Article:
If the Jets meant to wrest the spotlight from the Super Bowl champion Giants by bringing in Tim Tebow, it worked. New York papers last week gushed with headlines seemingly prepared in advance. GOD HIM! trumpeted the New York Post. SO MUCH TIMTATION, said the Daily News, warning the famously devout Tebow about Gotham's "Hookers & poker & bars, oh my!" Even the Times published an investigation of Tebow's local roots. It seems an Andries Tebow settled in Hackensack, N.J., in the late 17th century. Like his great-great-great-great-great-great-great-great grandson, it is surmised, Andries probably had a prominent nose.
Jets general manager Mike Tannenbaum insists his franchise coveted the former Heisman winner not for his celebrity but for his quarterbacking. Indeed, if Tebow is viewed not as a 24-year-old culture-war icon but as a football player who possesses distinctive if limited skills, the gambit makes sense. The Jets say they're committed to fourth-year starter Mark Sanchez, to whom they gave a five-year, $58.25 million extension three weeks ago. They see Tebow as a reasonably priced reserve (he'll cost New York a fourth-round pick and $6.5 million over three years) and "another club in our bag," to be used when the situation fits. Says Tannenbaum, "We think there's tremendous roster efficiency, in that he can do so much more on the field."
Still, New York was virtually alone among NFL teams in that mind-set. "To use Tim the right way you'd at least have a package of plays for him," says Broncos president John Elway, who traded Tebow away shortly after signing Peyton Manning. "The problem is, we're not taking Peyton Manning off the field."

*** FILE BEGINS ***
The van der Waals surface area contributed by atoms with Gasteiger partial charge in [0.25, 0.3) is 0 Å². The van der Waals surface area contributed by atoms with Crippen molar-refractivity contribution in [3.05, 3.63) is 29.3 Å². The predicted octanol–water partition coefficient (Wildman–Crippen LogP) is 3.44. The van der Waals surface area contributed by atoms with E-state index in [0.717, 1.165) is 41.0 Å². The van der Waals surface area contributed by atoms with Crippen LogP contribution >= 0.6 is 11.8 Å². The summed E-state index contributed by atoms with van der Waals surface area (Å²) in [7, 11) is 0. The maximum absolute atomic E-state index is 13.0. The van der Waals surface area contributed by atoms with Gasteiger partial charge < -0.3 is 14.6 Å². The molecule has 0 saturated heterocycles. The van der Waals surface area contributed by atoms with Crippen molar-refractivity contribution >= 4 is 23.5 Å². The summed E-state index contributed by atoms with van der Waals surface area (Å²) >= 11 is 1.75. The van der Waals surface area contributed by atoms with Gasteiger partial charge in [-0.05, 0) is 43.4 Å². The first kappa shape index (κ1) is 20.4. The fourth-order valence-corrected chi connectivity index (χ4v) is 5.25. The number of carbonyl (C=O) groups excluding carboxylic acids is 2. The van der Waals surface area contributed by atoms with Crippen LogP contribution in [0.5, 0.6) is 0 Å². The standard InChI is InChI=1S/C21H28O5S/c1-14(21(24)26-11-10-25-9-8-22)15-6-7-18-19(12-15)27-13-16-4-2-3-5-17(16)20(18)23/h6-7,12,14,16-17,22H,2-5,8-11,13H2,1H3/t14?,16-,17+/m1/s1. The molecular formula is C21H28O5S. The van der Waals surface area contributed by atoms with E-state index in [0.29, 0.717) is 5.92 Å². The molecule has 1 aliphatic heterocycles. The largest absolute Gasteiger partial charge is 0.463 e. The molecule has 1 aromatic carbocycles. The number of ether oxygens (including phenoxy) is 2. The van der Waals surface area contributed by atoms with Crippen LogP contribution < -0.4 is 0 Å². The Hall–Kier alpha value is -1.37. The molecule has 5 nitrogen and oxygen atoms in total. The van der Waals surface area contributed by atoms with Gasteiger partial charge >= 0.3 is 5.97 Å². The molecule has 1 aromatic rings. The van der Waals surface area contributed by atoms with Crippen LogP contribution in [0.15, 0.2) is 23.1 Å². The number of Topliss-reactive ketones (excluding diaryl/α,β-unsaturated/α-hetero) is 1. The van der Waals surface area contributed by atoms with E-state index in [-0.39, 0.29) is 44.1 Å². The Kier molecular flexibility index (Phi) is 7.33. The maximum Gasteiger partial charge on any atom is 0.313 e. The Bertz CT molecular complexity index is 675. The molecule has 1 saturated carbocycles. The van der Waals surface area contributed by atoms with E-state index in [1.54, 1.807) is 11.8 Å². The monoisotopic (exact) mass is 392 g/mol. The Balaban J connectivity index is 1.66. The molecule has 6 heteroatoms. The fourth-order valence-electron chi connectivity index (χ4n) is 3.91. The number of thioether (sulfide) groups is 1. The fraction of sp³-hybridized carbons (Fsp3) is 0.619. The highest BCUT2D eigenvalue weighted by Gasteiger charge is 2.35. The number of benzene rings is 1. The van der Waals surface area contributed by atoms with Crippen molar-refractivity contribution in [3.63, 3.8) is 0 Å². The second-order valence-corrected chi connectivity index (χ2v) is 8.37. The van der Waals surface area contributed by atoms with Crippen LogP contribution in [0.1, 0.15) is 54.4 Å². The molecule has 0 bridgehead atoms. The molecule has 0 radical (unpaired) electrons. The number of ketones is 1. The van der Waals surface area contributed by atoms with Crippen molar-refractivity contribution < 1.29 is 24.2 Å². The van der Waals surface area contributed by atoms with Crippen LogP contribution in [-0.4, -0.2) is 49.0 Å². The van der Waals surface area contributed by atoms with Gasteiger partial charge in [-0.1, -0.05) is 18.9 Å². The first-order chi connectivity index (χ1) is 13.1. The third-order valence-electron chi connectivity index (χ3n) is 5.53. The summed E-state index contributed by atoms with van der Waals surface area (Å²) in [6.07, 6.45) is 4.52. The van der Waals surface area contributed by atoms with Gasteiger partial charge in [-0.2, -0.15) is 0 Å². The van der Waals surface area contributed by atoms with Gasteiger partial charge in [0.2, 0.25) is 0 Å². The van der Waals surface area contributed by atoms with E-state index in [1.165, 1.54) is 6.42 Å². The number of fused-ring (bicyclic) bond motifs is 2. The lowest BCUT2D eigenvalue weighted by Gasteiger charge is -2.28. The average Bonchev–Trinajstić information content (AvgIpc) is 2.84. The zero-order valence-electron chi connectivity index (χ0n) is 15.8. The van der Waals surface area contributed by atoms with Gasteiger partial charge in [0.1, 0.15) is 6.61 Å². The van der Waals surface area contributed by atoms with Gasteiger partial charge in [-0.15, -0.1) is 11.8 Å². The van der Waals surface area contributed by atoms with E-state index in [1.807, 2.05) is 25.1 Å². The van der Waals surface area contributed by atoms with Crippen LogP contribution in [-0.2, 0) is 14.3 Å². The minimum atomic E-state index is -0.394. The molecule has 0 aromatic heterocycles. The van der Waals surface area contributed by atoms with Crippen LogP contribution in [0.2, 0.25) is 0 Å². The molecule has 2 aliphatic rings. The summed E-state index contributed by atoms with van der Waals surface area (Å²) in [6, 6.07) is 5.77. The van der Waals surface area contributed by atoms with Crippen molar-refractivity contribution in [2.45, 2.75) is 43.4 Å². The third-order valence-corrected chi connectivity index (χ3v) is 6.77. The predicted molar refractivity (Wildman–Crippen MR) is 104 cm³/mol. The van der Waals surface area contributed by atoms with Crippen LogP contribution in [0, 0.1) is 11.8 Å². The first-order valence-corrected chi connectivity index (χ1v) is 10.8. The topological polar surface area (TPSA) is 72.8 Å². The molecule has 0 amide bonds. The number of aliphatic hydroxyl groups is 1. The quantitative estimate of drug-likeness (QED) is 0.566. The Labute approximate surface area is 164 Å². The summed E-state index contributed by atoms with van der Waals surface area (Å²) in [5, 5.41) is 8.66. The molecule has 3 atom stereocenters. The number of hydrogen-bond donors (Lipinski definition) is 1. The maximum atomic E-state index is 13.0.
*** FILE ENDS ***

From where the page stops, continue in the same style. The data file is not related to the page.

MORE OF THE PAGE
Tannenbaum dismisses the notion that Tebow was brought in to push starter Mark Sanchez. "We're really happy with Mark," he says. "Since he's been our QB, we've won the eighth-most games in the league. He'll be our guy for a long time." In the best case Sanchez, the fifth pick in the 2009 draft, will continue to develop but will be supported by a player who can throw defenses an occasional Wildcat changeup. And if Sanchez does crumble from the pressure of having such a charismatic backup—you can bet that the Tebow chants will begin with Sanchez's first interception, if not earlier—it might prove once and for all that he doesn't have the stuff of an elite NFL quarterback.
As for Tebow, it's hard to see how he'll be changed by his move to New York. His personality does not contain many moving parts—his areas of interest include Christian doctrine, charitable works and fitted vests—and his game is similarly uncomplicated. At his formal introduction on Monday he said, with typical earnestness, "I will give my whole heart to being the best Jet I can possibly be." Shutters clicked like machine guns for the entirety of the 33-minute appearance. So yes, the Jets created buzz, and it will last as long as Tebow does. But more than that, they're poised to benefit from something more important: a proven reserve and a player who will give them a more versatile offense.
SHARP SET How Tebow's presence affects Sanchez's psyche and the locker room dynamic will determine whether the Jets' gambit pays off.